The National Career Service says that becoming an LGV driver might be a good career choice if you “enjoy working by yourself, want a job that makes use of your driving skills and one that can take you all over the country.” We would not disagree with that assessment. In fact, we believe professional lorry driving is one of the most under-appreciated career choices in the UK. Few people realise how essential LGVs and HGVs are to keeping our economy moving. Even fewer appreciate the dedication and hard work of those drivers who make it possible for us to enjoy a modern lifestyle.

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We assume you have visited our website today because you are thinking about a career as an LGV driver. To that end, we want to provide you with some essential information you might need to make your choice. While it is true that professional driving is an excellent career choice for the tens of thousands of professional drivers already employed, it is certainly not the right career for everyone. We are UK’s largest LGV, HGv & PCV Training Providers across the UK and we want you to fully understand what professional driving is about before you invest the time and money in training.

Basics of being a Lorry Driver

As explained by the National Career Service, LGV drivers operate the commercial vehicles that transport raw materials and finished goods all across the country with average salary starting from £18,500 to £35,000. And because the UK is a collection of islands, a fair number of those professional drivers based in the UK also have the opportunity to travel throughout Western Europe transporting both imports and exports. Where you would travel as a driver would depend on the company you work for.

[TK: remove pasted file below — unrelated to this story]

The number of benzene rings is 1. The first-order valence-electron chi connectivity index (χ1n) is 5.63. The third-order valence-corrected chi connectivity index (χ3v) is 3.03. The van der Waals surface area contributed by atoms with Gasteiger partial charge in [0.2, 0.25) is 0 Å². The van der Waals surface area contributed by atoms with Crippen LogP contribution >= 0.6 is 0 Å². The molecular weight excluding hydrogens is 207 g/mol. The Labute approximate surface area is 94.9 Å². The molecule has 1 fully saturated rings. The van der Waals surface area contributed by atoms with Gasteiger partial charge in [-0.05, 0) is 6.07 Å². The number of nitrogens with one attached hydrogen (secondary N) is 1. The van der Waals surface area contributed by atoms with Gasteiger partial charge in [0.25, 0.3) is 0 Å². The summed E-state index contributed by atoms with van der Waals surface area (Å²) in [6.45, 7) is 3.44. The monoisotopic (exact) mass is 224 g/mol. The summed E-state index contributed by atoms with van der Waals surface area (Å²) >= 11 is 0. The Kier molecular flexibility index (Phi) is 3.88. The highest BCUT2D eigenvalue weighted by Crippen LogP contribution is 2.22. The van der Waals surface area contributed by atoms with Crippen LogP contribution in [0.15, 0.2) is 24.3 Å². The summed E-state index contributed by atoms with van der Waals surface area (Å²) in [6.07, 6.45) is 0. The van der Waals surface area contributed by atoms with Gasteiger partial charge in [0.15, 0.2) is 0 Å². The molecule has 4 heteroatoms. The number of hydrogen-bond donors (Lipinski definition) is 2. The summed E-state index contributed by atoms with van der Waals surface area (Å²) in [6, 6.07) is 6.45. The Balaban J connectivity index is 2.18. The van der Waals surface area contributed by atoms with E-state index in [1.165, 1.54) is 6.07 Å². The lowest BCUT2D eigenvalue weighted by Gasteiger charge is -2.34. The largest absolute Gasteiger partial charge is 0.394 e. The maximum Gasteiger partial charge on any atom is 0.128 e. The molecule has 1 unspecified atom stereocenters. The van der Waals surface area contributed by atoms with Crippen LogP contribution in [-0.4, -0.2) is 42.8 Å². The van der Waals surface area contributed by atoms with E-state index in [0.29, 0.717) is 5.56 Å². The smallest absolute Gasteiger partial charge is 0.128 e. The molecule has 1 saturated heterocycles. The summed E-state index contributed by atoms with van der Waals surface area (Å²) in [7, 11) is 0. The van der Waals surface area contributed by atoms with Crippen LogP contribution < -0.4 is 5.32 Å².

There are four kinds of jobs the average LGV driver would consider applying for:

  1. Local Delivery – Local delivery jobs involve transporting goods and materials within a very short distance from the driver’s home base. These are the kinds of jobs that include driving from a distribution centre into a city where multiple deliveries would be made during a single day. Local drivers are usually home every evening.
  2. Regional Delivery – Regional jobs are similar to their local counterparts with one exception, the area covered by individual drivers is greater. One driver may operate throughout the south-east of England while another might be assigned to Scotland or the Midlands region. Regional drivers can be away from home for one or two nights per week.
  3. Long Haul – Long-haul drivers are those professionals that carry goods and materials from one end of the country to the other, as well as travelling overseas. Long-haul drivers put in the most miles and spend more time away from home than their local and regional counterparts. They also make the most money on average.
  4. Dedicated Routes – The most coveted jobs in the industry are those involving dedicated routes. With this kind of job, you drive the same route with every run, making the same deliveries to the same customers. Drivers love these jobs because they pay well and are very reliable.

The average LGV driver earns a very good living based either on salary or miles driven. Companies structure their pay according to their own policies. Be advised you may have to negotiate your pay depending on the job you take, but your negotiating power will grow as you put more miles under your wheels.

Vehicle and Licence Classes

Many of our new students are completely unaware that becoming an LGV driver involves choosing both vehicle and licence classes. In other words, there is no single LGV licence applicable to every driver and every vehicle. There are actually four to choose from.